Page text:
GOD IS HOLY:
Another aspect of God’s character that necessitates the atonement is His holiness. The nature of God is perfect and complete holiness. This is not optional or arbitrary; it is the way God is by nature. He has always been absolutely holy. Nothing more need or can be said. It is useless to ask, Why is God holy? He simply is. Being contrary to God’s nature, sin is repulsive to Him. He is allergic to sin, so to speak. He cannot look upon it. He is compelled to turn away from it. His infinite holiness causes Him to hate sin with perfect hatred. God is so holy that before sinful men and women can come into his presence and have fellowship with Him the guilt of their sin must be removed and they must be clothed with perfect righteousness.
The attribute of God that is emphasized by Scripture above all other attributes (including love) is Holiness. God’s holiness refers to His absolute distinctiveness from all His creatures (His creatures are not holy or perfect but in deep sin) and to His glorious exalted existence above His creation in infinite majesty as well as His infinite moral purity. The God of the Bible is not like the pagan deities who fornicate, get drunk and commit sexual acts with other goddesses and give birth like in Hindu and other eastern religions (Rev 4:8, Isaiah 6:3). ‘Who is like You, O LORD among the gods, Who is like You, glorious in holiness.’ (Ex 15:11).
God demands a perfect holiness in people not arbitrarily but because His own perfect holiness requires it. To the Israelite, He said, ‘you shall be holy; For I Am holy’ (Lev 11:44). Because God is holy, he hates sin and cannot dwell with sinners. ‘You are of purer eyes than to behold evil and cannot look on wickedness’ (Hab 1:13, Psalm 5:4, 5). Unlike other religions, the God of the Bible cannot be compared with the other gods (man-made gods, deities) or to gods of stone, wood, etc.). He is the HOLY ONE.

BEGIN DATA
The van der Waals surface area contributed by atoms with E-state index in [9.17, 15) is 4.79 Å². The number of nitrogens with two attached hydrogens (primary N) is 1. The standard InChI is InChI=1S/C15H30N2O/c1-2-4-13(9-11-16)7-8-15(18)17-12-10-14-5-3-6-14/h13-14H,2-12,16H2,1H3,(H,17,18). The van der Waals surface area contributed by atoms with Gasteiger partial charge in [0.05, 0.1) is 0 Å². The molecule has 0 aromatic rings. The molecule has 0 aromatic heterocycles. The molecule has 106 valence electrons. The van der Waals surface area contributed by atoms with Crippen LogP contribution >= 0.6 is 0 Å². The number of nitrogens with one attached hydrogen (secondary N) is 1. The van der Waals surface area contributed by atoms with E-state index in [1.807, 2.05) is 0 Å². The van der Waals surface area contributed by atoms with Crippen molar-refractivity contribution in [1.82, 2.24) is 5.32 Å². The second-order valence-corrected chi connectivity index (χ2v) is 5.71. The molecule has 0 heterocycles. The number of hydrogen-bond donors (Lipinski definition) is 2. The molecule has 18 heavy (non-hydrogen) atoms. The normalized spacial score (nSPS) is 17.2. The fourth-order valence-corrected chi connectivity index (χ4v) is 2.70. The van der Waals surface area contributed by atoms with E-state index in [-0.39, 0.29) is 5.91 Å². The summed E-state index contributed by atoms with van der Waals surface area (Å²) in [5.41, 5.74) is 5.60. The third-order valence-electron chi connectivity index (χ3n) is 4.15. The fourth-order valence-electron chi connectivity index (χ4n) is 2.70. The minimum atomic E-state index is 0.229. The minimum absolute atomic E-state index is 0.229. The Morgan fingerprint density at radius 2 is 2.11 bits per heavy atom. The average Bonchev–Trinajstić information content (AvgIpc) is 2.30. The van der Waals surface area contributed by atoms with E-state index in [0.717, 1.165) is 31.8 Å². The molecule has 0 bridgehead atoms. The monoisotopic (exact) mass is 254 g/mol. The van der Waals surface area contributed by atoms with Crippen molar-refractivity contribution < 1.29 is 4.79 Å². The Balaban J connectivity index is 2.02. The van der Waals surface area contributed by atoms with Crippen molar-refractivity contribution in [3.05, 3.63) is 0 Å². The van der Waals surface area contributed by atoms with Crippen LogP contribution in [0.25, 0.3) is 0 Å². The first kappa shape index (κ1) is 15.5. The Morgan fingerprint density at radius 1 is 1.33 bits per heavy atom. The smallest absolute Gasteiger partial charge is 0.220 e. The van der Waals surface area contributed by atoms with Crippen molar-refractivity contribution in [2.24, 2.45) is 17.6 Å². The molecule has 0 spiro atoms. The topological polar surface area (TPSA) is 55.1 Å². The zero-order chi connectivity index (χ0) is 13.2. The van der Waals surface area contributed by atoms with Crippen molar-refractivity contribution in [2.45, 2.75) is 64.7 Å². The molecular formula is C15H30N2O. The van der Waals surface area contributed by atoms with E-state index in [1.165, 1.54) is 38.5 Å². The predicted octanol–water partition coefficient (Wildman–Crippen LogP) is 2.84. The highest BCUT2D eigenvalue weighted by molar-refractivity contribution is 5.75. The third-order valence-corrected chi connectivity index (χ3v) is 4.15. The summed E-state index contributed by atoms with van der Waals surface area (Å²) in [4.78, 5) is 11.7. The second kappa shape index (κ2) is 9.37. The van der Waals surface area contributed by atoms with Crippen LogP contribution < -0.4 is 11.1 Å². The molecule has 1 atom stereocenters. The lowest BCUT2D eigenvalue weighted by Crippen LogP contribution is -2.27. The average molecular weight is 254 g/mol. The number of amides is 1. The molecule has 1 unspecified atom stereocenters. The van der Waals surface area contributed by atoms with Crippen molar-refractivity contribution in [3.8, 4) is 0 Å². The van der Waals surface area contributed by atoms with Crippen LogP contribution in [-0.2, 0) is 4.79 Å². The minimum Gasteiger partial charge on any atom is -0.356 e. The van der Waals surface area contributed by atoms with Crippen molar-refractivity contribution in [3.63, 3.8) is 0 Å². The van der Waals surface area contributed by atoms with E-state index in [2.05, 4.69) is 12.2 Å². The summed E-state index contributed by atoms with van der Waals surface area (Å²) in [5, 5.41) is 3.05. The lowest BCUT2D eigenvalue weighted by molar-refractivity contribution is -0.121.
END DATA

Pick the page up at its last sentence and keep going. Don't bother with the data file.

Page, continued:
When God created Adam and Eve, He made them in His own image (Gen 1:27). Before they ate the forbidden fruit and fell into sin, they were holy and righteous. They were without any ethical spot or blemish. What happened to Adam and Eve when they disobeyed God’s command and sinned against Him? They were cast out of God’s presence. Why? Because a thrice holy God cannot have fellowship with people who are not holy! God is so infinitely holy that every sin that an individual commits merits death: physical, spiritual and eternal. God had warned Adam that the day that he disobeyed Him, he would certainly die (Gen 2:17). God’s holiness of intrinsic necessity set up a separation between Jehovah and all sinners (Isaiah 59:1, 2).
Once we understand the holiness of God then we can understand the severe penalty that sin deserves. When God demands that ‘the soul who sins must die’ (Ezekiel 18:4), He is not setting forth an arbitrary penalty but is penalizing sinners exactly as His holy and righteous nature require as we see from the following Scriptures: Rom 1:32, Ps 5:5, 7:11, Rom 6:23). ‘Then when desire has conceived, it gives birth to sin, and sin, when it is full-grown, brings forth death’ (James 1:15). ‘The soul who sins must die’ (Ezekiel 18:4).